Randall Terry, the purported Democratic candidate for president in 2012 who failed to get graphic antiabortion advertising aired during the recent Super Bowl telecast, is back, trying to get his ads on the air in Oklahoma, where he is on the Democratic primary ballot. According to a story in Tulsa World, broadcasters are afraid to turn down the ads. According to attorney Gregg Skall who has done considerable work in this area, there is ample precedent to keep Terry off the airwaves.
TW quoted Houston Hunt of Griffin Communications, operator of stations in both Tulsa and Oklahoma City, who noted that the law requires his stations to run political advertisements as submitted. Terry’s name on the ballot would appear to justify his request to buy air time and run the content of his own choice. A Tulsa attorney also stated that opinion.
But Gregg Skall of Womble Carlyle Sandridge & Rice LLP disagrees. He said all the work done previously sorting out a similar situation with Lyndon LaRouche offers ample evidence that broadcasters need not treat Terry as a viable bona fide candidate.
“The FCC has yet to address the Randall Terry issue presented by LaRouche v Fowler, in which the federal courts held that the First Amendment right of association allows the political parties to determine who is and who is not a legitimate candidate for their party’s nomination,” Skall told RBR-TVBR.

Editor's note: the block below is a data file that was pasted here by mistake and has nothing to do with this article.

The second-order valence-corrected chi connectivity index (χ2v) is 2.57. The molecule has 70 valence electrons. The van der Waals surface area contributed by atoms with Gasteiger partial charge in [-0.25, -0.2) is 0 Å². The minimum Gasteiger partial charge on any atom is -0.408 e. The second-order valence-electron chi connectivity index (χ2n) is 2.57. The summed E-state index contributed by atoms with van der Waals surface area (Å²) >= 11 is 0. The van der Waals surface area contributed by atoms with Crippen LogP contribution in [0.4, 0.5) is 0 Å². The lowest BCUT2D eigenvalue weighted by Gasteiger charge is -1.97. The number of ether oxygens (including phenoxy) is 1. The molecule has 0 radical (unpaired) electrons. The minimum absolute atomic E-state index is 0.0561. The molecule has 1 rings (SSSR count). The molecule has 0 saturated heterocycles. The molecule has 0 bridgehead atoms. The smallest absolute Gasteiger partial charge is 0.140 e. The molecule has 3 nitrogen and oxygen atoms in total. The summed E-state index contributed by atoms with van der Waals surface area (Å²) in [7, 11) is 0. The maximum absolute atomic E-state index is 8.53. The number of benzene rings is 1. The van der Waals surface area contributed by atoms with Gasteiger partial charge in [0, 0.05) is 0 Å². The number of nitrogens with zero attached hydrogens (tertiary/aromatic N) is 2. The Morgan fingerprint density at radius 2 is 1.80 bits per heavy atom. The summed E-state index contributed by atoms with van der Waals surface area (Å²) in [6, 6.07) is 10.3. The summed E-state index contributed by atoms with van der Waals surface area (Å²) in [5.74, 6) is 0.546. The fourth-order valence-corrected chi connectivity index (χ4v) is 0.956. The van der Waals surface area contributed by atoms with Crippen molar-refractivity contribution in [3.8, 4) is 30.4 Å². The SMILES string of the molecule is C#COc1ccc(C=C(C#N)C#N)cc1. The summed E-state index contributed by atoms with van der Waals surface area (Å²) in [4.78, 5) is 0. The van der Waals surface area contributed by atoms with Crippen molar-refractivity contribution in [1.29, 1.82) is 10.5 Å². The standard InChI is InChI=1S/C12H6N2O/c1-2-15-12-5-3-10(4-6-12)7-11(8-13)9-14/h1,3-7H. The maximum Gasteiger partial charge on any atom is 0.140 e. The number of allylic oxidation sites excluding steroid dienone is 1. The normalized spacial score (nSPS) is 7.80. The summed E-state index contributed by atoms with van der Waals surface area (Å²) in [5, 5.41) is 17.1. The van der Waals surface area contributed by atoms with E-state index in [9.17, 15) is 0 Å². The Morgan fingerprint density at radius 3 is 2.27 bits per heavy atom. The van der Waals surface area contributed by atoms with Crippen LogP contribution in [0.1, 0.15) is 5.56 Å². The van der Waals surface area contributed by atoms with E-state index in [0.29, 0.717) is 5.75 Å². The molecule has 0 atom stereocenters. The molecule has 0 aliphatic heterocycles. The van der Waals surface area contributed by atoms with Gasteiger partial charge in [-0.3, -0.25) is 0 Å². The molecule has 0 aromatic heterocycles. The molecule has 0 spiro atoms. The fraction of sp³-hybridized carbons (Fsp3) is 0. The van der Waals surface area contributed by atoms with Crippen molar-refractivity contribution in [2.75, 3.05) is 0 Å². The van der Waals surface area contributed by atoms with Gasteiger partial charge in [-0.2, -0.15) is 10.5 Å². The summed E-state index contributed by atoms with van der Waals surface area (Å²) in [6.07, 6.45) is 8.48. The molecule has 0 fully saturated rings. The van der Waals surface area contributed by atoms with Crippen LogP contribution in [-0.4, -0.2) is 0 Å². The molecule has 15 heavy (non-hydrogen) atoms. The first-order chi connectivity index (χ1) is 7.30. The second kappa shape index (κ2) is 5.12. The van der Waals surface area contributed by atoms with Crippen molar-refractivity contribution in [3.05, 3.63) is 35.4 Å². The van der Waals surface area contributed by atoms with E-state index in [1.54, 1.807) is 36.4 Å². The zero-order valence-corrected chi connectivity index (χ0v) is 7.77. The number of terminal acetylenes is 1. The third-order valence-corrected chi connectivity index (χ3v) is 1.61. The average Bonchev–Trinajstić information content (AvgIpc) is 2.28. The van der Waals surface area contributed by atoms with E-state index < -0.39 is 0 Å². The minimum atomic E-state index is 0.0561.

“The January 27 letter of Patrick Gaspard, Executive Director of the Democratic National Committee, establishes that Randall Terry cannot be a candidate for the Democratic Party nomination for President of the United States. One would think that the U.S. Constitution and the judgment of the federal courts, affirmed by the U.S. Supreme Court, should trump an administrative agency rule that never contemplated the circumstances presented in LaRouche and now by Randall Terry. The FCC should put this matter to rest.”
RBR-TVBR observation: The purpose of protecting the advertising messages of bona fide candidates is to prevent broadcast management that might oppose a candidate from restricting the candidate’s access to voters. It is not to allow party machinery to be hijacked by an individual with an axe to grind. We call on the FCC to state the rules on this matter clearly, with as broad a brush as possible.